The SP250 does have velocity key sensitivity controls for light, medium, and hard key touch, but this has nothing to do with acoustic piano tonal characteristics and changes. Sensitivity refers to how much finger strength you need to apply to the keys to get note volume control depending on how hard you press on the keys. The sensitivity simply allows the piano to play louder if you have a very light finger touch (lack of finger strength due to loss of muscle, arthritis, or a young child with little finger strength yet), or if you have a very hard, aggressive touch and don't want the sound to come in too strong too quickly. Key sensitivity can help control and adjust for those things and just about all good digital pianos available today have that feature.


The SP250/LP350 do have a good amount of nice instrument sounds on it (30), and the piano can layer any two sounds together (no split function) along with having good reverb, & chorus effects and also is able to change keys with a transpose feature. However, these pianos do not have the ability to record and/or playback your music. That feature is available on all the other digital piano brands in this price range and can come in very handy when learning to play or wanting to play along with a song that you recorded on either left or right hand. And some digital pianos in this price range allow you to playback pre-recorded lesson songs from lesson books which can very very helpful.

Casio PX750 digital piano
At the end of the day, you can enjoy playing the SP250 as it is fun to play (even with older digital technology), but there are certainly other options with better polyphony, better key actions, full tonality changes when playing from soft to hard, USB outputs, higher wattage speaker systems, etc in similar price ranges. If you are a piano student or just want a more authentic piano playing experience, the SP250 may not be the piano for you, but if you cannot tell the difference between what a piano is supposed to sound & feel like as you play it, then the Korg would be fine and certainly is affordable for most families. Check out my reviews on other models including the Kawai EP3, Casio PX850, Casio PX150, Casio PX350, Casio PX750 ($799 internet price - left pic), Yamaha P105, and Yamaha YDP142 as examples of what else is available with some of these newer digital piano features.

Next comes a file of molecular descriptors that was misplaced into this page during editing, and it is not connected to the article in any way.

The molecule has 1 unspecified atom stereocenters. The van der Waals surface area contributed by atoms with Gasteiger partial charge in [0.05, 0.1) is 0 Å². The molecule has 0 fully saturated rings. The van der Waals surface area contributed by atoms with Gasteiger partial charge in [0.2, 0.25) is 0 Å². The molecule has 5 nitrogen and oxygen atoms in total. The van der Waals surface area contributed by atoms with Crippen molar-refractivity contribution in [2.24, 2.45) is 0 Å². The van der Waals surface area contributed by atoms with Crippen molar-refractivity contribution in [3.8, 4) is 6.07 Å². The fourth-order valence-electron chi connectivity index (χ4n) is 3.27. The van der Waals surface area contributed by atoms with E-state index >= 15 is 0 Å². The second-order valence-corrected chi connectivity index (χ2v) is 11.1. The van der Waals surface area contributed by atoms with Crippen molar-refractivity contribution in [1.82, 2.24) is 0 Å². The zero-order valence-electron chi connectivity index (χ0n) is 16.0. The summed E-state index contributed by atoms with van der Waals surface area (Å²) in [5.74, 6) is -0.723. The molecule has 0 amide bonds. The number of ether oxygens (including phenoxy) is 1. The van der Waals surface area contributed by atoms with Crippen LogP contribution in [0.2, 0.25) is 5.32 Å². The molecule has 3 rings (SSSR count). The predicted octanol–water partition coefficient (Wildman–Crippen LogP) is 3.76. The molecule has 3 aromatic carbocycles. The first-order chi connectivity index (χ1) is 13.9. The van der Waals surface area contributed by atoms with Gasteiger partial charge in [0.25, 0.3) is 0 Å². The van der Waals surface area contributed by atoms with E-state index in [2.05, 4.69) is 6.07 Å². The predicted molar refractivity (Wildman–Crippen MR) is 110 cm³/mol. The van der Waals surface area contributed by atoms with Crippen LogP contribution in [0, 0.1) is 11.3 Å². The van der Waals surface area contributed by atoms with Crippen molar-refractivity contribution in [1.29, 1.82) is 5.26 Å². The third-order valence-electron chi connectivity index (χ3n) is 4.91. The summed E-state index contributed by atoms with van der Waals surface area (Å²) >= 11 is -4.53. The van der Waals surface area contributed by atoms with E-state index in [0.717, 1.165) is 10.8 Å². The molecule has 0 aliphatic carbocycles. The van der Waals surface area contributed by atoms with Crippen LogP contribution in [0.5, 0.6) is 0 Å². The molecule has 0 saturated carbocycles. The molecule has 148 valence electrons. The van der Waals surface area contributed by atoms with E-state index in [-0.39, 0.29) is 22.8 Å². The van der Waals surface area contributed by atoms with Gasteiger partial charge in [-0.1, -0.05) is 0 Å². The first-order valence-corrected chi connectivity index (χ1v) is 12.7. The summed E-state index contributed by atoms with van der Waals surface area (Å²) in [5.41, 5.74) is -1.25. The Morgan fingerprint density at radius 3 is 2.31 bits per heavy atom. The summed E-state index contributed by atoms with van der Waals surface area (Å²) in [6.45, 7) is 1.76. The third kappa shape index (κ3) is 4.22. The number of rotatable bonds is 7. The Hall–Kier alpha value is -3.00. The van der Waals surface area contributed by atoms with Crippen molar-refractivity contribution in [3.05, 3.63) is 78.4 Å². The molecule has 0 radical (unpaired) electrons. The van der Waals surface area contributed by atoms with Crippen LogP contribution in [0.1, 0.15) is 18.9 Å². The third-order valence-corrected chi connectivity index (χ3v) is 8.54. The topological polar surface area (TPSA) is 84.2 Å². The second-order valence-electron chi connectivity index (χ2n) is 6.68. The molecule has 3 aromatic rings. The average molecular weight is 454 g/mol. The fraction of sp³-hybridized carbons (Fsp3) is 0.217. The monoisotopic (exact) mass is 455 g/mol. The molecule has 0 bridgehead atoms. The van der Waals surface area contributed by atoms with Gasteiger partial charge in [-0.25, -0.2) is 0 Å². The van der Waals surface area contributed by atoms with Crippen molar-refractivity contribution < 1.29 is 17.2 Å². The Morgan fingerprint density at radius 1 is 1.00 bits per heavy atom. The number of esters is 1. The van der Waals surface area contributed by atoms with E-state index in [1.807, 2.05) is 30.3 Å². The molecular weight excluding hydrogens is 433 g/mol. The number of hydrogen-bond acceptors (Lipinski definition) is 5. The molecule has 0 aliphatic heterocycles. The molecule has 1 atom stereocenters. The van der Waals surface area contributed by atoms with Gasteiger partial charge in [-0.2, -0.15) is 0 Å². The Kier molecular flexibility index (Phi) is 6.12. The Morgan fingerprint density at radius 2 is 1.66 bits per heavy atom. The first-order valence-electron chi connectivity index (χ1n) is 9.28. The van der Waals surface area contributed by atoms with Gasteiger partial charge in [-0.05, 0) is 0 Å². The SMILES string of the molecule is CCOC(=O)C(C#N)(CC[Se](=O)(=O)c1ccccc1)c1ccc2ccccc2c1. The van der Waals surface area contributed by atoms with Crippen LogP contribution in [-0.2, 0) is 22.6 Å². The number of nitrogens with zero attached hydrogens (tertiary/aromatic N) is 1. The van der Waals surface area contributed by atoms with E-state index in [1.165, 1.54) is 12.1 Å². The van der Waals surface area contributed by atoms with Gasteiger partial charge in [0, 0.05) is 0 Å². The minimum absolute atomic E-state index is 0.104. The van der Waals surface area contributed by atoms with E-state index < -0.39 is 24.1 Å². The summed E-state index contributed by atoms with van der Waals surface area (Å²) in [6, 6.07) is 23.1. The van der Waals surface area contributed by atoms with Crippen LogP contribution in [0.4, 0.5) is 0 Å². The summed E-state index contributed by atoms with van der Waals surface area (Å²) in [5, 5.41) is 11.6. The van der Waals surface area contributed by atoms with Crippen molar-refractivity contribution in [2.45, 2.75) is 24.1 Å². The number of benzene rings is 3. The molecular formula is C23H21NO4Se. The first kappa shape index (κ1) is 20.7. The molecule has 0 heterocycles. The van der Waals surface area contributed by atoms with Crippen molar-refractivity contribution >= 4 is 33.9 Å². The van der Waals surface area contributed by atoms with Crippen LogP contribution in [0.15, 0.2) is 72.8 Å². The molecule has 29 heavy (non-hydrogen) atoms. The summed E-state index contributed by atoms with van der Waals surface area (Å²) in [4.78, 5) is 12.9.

Casio PX350 digital piano
As I mentioned earlier, the new Casio Privia PX150 for about $600 including stand, has 128 note polyphony, distinct tonal changes over key velocity & time, a graduated upright piano weighted key action, a USB plug & play computer output, and weighs just 24 pounds by itself without stand & pedals. That model should also be a consideration as well as the more advanced PX350 ($799 internet price - pic left). In addition to what the Casio PX150 has, the PX350 (above left pic) also offers an intuitive LDC display screen, 250 instruments, drums, plays & records General MIDI song files over 16 individual tracks, and has stereo audio inputs & outputs along with being able to split, layer and edit various tones including saving them into 64 memories. The keyboard can even be divided into two identical 44-note keyboards for dual simultaneous piano play such as teacher/student, etc. Not bad for $799.

Playing piano is supposed to make you (and/or your audience) feel good and as far as I'm concerned that's what it's all about. If you think you could be happy with the Korg piano then I recommend you buy it. Also, check out the following reviews of other pianos:

Yamaha P105 Review
Yamaha YDP142 Review
Casio PX150/350 Review
Casio PX750 Review

If you want more info on these and other pianos and LOWER PRICES than internet discounts, please email me at tim@azpianowholesale.com or call direct at 602-571-1864.